Anti-Rat Bombast and Rational Conference: Weekly Digest
Spring arrives, and with it, the season for demonstrations of all kinds — spontaneous, coordinated, repressed. Comrades in Zhongnanhai are hardly ignorant of the fact, but it is the North Korean leadership that has taken mobilization to new levels with the blossoming weather. After all, there is no point in ending up like Syria. Steven Denney arrives from the political whirlwind of Seoul in order to carry us through technological queries, plenum recaps, and documentation/analysis of the increasing flow of north-south venom on the peninsula. – Adam Cathcart, Chief Editor
Anti-Rat Bombast and Rational Conference: Weekly Digest
by Steven Denney
Technology and “Opening” | Following the failed missile launch and North Korea’s “acknowledgement” of such (they did not actually acknowledge overall failure, per se, just a failure of the rocket to enter into orbit), a question of the “Hermit Kingdom’s” actual level of isolation was again brought to the media forefront.
There are a few pieces out there that should be read side-by-side on this subject. One is Christian Oliver and Kang Buseong’s piece in the Financial Times about the communication-enabling effect of mobile phones in the DPRK, featuring the pride of Kookmin University. After reading about phones, take a close look at the latest posting by DailyNK’s Chris Green at Destination Pyongyang. In his latest installment, Green critiques “The Mad Myth of the $15 Website” theory and discusses the diffusion of information via television in North Korea. And recent Good Friends report carries a fascinating look at the crackdown on cell phones with certain prefix numbers (the number 133- a China Mobile or China Unicom number, seems particularly dangerous) along the border.
Beautiful images and anecdotes from Pyongyang give further texture to the idea of a rapid spread of mobile technology.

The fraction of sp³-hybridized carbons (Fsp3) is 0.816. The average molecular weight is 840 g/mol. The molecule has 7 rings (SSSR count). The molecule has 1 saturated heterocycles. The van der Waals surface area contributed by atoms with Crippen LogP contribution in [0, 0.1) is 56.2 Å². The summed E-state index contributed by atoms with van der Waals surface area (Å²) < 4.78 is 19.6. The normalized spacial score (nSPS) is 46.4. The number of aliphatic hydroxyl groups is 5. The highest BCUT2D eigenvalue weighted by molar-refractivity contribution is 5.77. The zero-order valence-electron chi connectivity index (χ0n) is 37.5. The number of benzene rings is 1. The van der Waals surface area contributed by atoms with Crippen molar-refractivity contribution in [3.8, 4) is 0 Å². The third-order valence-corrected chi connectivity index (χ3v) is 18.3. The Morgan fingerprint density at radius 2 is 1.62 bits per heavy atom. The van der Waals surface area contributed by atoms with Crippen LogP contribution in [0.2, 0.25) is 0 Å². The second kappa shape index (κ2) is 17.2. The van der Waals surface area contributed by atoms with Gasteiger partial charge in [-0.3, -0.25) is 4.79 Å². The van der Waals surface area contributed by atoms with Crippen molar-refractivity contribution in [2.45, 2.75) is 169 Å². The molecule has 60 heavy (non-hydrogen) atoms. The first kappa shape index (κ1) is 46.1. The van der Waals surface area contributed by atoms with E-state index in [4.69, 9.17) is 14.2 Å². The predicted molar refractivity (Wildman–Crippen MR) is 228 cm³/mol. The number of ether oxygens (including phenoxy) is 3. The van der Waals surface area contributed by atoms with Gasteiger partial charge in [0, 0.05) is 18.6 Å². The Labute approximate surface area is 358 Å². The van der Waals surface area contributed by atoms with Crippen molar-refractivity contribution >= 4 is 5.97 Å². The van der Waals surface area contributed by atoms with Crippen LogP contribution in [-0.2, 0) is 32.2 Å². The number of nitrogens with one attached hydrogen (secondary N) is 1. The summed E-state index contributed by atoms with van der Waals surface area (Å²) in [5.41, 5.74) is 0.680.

Plenty at the Plenum | Last week at the Westin Chosun Hotel in Seoul, academics from several leading Eastern and Western think tanks and academic organizations arrived to discuss the concept of “Leadership” in the 21st century. Naturally, due to location and the specialty of the scholars in attendance, much focus was given to the issue of North Korea, East Asian security and human rights. “Session Sketches” of all the different panels is available at Asan’s official Plenum website. Panels of particular relevance to SinoNK include: Crisis on the Korean Peninsula, American Foreign Policy towards the Korean Peninsula, Humanitarian Crisis in North Korea and Nuclear Crisis in Northeast Asia. Proceedings in journal format will be available next month with extensive summaries and analysis managed by yours truly.
Beyond the Sea of Flames | Bombastic, apocalyptic language is the default prose setting for writers and editors from North Korea’s KCNA and Rodong Sinmun. However, the recent promise of “unprecedented action against South Korea,” in addition to specific threats against South Korean officials and graphic caricatures has garnered more attention than usual for its departure from the quotidian “sea of fire” language typically used. Then again, how can depicting the head of a president on a rat’s body tied to a pole surrounded by burning flames not attract attention?
More “rat-like” caricatures and strongly worded denunciations of President Lee and his “wicked conservative media,” including blame for spread of mad cow disease abound in recent news stories coming from north of the 38th. This recent recording by Korean Central Television shows the extent to which the North Korean state goes to “educate” the youth by means of pre-lecture morning denunciations and “draw the rat Lee Myung-bak” art time.